Juliet Kinsman: When I was told our second show would…
Lara Dunston asked us recently how we went about finding the wow-inducing boutique hotels in our collection. Juliet has been blogging about what checkboxes a hotel has to tick before it gets into the Smith collection (and a darned fine job she did too), but that doesn’t explain how we’ve got to the front desk in the first place. So how do we research our hotels?
Sadly (for us), the answer’s not as straightforward as ‘Google’. A hotel can come to our attention in any number of ways. Here’s an entirely non-comprehensive list of some of them.
• Smith staff Les Sardines aux Yeux Bleus owes its presence on the Smith site to our own Lucy, who stumbled on it while B&B-hopping in the sunny South of France, owing to a chance encounter with a sunflower salesman in an Uzès marketplace. Amber found Aleenta Phang Nga (and through it Aleenta Hua Hin) while holidaying in Thailand. The insanely sexy Greek-island resort of Mykonos Grace was one of Aline’s finds.
• Smith members Our members can be very vocal about what they like (as well as what they don’t!) and regularly submit hotel recommendations from their own travels. Gidleigh Park, for example, was mentioned by one of our Goldsmith members in a chat with our travel concierge and, two months later, was introduced into our UK collection. All members’ recommendations are followed up, and are checked out by the Smith team to see whether they’re up to scratch (Smith members are a discerning bunch, so most of the time they are).
• Hoteliers – Not just recommending their own hotel – although, of course, many do – but often drawing our attention to other hotels in the same area that they’re on friendly terms with. Riad Farnatchi and Noir D’Ivoire in Marrakech frequently send custom in each other’s direction.
• PR It’s inevitable and unavoidable, but once we’ve cut through the fluff and garnish of the average press release, we often come across hotels worth featuring (plus of course, a fair few which send the Smith office into fits of giggles). Courtyard at Noir D’Ivoire, Marrakech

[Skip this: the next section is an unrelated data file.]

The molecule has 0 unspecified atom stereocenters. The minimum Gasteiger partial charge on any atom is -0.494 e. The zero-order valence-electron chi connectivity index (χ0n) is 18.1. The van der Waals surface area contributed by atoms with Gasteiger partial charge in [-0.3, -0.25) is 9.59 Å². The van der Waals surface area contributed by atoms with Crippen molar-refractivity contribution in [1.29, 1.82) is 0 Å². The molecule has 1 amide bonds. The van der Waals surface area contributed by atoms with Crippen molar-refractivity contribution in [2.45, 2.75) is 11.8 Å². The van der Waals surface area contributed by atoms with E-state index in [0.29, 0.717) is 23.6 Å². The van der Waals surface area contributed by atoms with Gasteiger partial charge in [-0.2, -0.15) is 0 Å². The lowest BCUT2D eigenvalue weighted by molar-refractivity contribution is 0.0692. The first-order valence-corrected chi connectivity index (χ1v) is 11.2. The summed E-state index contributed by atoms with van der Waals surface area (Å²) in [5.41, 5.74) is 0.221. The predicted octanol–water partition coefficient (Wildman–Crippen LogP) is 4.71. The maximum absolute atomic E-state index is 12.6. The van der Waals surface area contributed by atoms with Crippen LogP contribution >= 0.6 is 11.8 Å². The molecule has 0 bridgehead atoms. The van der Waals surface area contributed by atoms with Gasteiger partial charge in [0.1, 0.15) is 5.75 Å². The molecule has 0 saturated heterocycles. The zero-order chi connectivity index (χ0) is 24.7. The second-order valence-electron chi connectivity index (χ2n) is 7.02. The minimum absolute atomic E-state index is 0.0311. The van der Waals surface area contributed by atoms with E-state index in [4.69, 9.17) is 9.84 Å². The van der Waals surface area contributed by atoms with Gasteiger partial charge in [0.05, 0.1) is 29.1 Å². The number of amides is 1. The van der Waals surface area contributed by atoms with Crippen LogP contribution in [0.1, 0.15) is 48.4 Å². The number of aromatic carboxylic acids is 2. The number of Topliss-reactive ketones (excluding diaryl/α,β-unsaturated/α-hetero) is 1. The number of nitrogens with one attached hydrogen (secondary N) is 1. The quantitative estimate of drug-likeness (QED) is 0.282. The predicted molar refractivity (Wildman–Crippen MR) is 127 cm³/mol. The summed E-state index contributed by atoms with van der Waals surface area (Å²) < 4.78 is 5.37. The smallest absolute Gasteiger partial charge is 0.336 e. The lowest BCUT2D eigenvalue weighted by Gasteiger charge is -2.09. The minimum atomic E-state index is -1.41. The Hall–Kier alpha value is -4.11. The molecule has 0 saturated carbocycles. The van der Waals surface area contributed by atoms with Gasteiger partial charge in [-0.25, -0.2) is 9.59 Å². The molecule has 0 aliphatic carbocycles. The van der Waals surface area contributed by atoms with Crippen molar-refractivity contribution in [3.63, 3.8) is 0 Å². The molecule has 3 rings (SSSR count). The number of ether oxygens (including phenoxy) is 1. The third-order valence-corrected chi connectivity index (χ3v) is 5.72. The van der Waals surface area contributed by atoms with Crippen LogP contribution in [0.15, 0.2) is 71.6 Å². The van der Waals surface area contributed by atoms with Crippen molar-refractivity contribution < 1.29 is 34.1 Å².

• The media Newspaper travel sections invariably feature hotel reviews, magazines such as Harper’s Bazaar and Condé Nast traveller are crammed with glossy pics of stylish hideaways, the blogosphere is alive with hotel chatter (check out our blogroll to see whose jib we like the cut of), and user-generated sites such tripadvisor mean that you can barely go online for a minute without tripping over some breathless boutique-hotel recommendation or other. What we have to do at Smith is look at each on in depth, do all the supplementary research we can, visit the hotel, and apply Juliet’s magic formula.
• Smith spies We have a mini-army of informants scattered around the world, who are charged with keeping their finger on the pulse of every city, town or serene backwater that appears in our collection. If a new hotel opens, we know about it, and our hotel-hunting team (in the shape of Katy and Mary) is on the case faster than you can say ‘complimentary minibar’).
• Other guides We could be all superior and pretend we didn’t browse through Hip Hotels, Chic Retreats and the ilk, but to be honest, we be stupid if we didn’t. We don’t agree with all the hotels they choose to include – if we did, there’d be no point in us existing – but if they feature a hotel that has ‘Smith’ written all over it – as in the case of, say, Cowley Manor or Hotel Endsleigh – we’re definitely going to investigate further. The unreliability of travel guides and misleadingly glossy hotel brochures was what inspired Mr & Mrs Smith in the first place.
• This blog It’s still fairly early days, but if you’ve come across a Smith-ish boutique hotel on your travels and want to tell us about it, don’t be coy. Any recommendations?